And while PETA's hijinks may offend you somehow, keep in mind that everytime someone here does a "This is a great recipe for carnivores" post, I'm saddened by the images that come to my mind. But I don't complain.
Let's see... There's nothing liberal-whingy about the book Fast Food Nation, the author is just a journalist (not a vegetarian or an animal rights activist), and the book confirms everything PETA is saying and much much worse.
Similarly, author Jane Plant, who survived a terminal breast cancer diagnosis by going mostly vegan, has no axe to grind, as she seemingly has little empathy for Animal Rights or animal suffering and still eats a little tiny bit of meat (though probably no dairy whatsoever.)
And there's just nothing "liberal-whingy" about vegan Mike Mahler, and if there is and you call him on it he might kick your ass. Arse, I mean.
So it's a matter of PETA's methods? Sometimes they call attention to these issues by being annoying. But, hey, it works, doesn't it?
It also provokes denial and an extreme guilt reaction in most meat-eaters, so maybe it's not the best approach. But the soft-sell is what the Humane Society is for; they're "good cop."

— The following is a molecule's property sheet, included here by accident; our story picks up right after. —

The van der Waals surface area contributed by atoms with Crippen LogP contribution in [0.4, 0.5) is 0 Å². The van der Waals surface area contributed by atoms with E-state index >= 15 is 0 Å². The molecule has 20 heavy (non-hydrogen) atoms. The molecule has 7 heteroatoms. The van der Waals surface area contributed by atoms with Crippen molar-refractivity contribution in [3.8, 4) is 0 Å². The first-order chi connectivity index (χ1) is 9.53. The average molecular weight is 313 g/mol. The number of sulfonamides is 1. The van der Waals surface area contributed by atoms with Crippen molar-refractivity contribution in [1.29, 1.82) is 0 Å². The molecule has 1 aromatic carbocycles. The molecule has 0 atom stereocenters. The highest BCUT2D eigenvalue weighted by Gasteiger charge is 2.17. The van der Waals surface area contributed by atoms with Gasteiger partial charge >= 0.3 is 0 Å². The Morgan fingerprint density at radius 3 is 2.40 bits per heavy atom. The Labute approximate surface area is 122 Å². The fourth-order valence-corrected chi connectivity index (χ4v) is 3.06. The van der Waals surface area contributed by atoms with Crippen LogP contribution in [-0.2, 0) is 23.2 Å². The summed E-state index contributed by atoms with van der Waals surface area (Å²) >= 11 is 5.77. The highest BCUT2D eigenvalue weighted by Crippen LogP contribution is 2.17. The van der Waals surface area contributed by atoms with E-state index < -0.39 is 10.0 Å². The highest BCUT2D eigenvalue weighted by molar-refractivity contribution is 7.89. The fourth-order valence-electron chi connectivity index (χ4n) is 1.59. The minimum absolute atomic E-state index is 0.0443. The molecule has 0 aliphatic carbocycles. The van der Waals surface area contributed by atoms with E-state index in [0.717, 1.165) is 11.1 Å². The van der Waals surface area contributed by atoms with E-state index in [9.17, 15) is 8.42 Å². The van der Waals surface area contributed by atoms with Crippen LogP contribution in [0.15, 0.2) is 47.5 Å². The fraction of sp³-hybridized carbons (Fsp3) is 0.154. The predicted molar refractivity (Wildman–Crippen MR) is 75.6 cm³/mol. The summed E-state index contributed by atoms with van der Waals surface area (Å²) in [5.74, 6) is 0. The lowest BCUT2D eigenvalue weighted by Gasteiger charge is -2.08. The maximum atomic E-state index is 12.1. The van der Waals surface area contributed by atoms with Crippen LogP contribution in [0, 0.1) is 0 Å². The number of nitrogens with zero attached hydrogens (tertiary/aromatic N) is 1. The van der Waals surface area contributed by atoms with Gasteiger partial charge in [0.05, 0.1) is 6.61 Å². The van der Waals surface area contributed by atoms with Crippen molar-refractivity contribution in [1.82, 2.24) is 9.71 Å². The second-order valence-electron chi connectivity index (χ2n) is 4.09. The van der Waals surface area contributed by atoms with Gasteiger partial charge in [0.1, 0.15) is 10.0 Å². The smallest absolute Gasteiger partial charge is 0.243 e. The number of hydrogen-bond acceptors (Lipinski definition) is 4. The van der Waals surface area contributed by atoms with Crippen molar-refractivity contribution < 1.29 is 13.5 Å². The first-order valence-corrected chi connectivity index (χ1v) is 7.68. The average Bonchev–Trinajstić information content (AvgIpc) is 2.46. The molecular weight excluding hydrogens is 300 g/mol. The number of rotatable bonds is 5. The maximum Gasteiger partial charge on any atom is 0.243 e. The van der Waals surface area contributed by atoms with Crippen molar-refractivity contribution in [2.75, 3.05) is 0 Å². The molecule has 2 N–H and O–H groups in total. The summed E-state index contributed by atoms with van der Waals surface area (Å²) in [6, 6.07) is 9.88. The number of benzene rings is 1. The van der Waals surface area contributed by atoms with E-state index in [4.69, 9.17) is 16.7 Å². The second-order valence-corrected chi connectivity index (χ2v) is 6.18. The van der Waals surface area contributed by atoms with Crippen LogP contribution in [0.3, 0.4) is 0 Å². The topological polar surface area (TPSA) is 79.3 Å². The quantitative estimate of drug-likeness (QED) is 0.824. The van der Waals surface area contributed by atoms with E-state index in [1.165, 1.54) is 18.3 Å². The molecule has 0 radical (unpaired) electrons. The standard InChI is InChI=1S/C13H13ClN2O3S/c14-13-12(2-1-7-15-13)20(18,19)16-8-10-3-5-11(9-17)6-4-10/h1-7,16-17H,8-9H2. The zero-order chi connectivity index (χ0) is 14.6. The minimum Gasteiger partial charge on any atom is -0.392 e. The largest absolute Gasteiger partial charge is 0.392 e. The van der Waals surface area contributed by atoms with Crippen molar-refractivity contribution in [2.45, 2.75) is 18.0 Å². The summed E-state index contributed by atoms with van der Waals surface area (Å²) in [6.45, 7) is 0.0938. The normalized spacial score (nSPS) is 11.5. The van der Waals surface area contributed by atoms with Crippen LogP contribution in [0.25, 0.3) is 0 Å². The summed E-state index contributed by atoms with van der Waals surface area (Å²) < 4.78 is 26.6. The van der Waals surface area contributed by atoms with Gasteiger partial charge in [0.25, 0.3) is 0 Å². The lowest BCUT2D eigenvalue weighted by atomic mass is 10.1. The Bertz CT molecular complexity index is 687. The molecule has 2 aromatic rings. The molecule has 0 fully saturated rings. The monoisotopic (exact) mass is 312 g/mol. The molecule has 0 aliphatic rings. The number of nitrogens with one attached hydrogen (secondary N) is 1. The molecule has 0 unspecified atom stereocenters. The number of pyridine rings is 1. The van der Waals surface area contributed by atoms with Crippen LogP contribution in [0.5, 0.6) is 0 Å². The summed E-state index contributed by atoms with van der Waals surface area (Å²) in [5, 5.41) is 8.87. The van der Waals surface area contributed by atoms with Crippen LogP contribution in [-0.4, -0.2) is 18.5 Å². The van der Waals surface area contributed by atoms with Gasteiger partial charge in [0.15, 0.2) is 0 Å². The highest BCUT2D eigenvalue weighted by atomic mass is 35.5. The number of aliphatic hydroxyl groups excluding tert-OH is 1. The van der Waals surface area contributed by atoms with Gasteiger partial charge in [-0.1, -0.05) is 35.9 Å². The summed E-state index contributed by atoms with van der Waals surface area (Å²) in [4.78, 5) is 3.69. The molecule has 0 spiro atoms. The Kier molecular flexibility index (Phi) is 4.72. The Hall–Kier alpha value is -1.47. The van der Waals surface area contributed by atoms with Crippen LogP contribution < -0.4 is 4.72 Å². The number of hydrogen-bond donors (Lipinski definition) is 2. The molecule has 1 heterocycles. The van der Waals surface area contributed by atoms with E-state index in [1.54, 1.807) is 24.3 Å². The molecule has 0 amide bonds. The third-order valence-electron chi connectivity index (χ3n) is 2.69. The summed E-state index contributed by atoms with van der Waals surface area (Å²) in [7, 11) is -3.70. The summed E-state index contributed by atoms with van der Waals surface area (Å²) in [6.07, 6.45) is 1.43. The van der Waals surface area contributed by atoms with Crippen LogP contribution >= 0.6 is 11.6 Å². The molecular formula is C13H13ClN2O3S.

Maybe the saying that ex-cattle farmer Harold Brown (formerly of Farm Sanctuary) always quotes has a better idea, which is "People don't remember what you say, they remember how you make them feel."
Highjacking a completely unrelated incident to once again espouse your beliefs seems pretty ax-grindy to me. Protesting at someone's funeral because you believe his *country* is morally corrupt, and using the details of his death to shame people who eat meat, both seem to be thrusting politics into a sphere where it doesn't belong and erasing the reality of this man's death in order to further political causes
Right on, occhiblu. A complete more-than-nutcase decapitates someone on a bus, and a political group tries to take advantage of it? I think that's what arse_hat's annoyed about. C'mon folks let's not fight.
I also agree with occhiblu. These activities are really disrespectful to the dead. Looking for any opportunity, even ones that bring emotional pain to already very unlucky and suffering people, to make your point and capitalize on the sensationalism of the incident is definitely axe-grindy.